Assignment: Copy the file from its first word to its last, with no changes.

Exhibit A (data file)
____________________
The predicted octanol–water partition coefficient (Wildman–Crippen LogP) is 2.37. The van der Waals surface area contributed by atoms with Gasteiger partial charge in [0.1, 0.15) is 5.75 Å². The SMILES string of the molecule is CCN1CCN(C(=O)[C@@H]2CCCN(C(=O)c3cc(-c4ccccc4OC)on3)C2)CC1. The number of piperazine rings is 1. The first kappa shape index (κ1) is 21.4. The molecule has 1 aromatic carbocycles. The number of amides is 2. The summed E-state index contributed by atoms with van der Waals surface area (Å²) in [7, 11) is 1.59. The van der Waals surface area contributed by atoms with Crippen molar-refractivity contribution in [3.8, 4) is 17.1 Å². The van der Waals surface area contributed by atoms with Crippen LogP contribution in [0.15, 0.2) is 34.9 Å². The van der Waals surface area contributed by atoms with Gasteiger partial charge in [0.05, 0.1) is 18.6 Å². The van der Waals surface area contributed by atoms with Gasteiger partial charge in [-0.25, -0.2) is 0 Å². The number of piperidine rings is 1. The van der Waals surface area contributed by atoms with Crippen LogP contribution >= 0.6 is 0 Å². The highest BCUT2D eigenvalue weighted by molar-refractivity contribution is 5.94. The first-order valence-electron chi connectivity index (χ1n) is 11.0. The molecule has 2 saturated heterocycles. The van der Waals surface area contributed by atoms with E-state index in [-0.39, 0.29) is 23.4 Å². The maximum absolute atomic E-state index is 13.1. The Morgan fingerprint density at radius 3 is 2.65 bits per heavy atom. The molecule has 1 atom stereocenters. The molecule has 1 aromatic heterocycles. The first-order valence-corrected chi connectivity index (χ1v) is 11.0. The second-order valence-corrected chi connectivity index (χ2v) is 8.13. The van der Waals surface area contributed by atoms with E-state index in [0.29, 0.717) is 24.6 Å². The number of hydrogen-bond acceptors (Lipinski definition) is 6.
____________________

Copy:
The predicted octanol–water partition coefficient (Wildman–Crippen LogP) is 2.37. The van der Waals surface area contributed by atoms with Gasteiger partial charge in [0.1, 0.15) is 5.75 Å². The SMILES string of the molecule is CCN1CCN(C(=O)[C@@H]2CCCN(C(=O)c3cc(-c4ccccc4OC)on3)C2)CC1. The number of piperazine rings is 1. The first kappa shape index (κ1) is 21.4. The molecule has 1 aromatic carbocycles. The number of amides is 2. The summed E-state index contributed by atoms with van der Waals surface area (Å²) in [7, 11) is 1.59. The van der Waals surface area contributed by atoms with Crippen molar-refractivity contribution in [3.8, 4) is 17.1 Å². The van der Waals surface area contributed by atoms with Crippen LogP contribution in [0.15, 0.2) is 34.9 Å². The van der Waals surface area contributed by atoms with Gasteiger partial charge in [0.05, 0.1) is 18.6 Å². The van der Waals surface area contributed by atoms with Gasteiger partial charge in [-0.25, -0.2) is 0 Å². The number of piperidine rings is 1. The van der Waals surface area contributed by atoms with Crippen LogP contribution >= 0.6 is 0 Å². The highest BCUT2D eigenvalue weighted by molar-refractivity contribution is 5.94. The first-order valence-electron chi connectivity index (χ1n) is 11.0. The molecule has 2 saturated heterocycles. The van der Waals surface area contributed by atoms with E-state index in [-0.39, 0.29) is 23.4 Å². The maximum absolute atomic E-state index is 13.1. The Morgan fingerprint density at radius 3 is 2.65 bits per heavy atom. The molecule has 1 atom stereocenters. The molecule has 1 aromatic heterocycles. The first-order valence-corrected chi connectivity index (χ1v) is 11.0. The second-order valence-corrected chi connectivity index (χ2v) is 8.13. The van der Waals surface area contributed by atoms with E-state index in [0.29, 0.717) is 24.6 Å². The number of hydrogen-bond acceptors (Lipinski definition) is 6.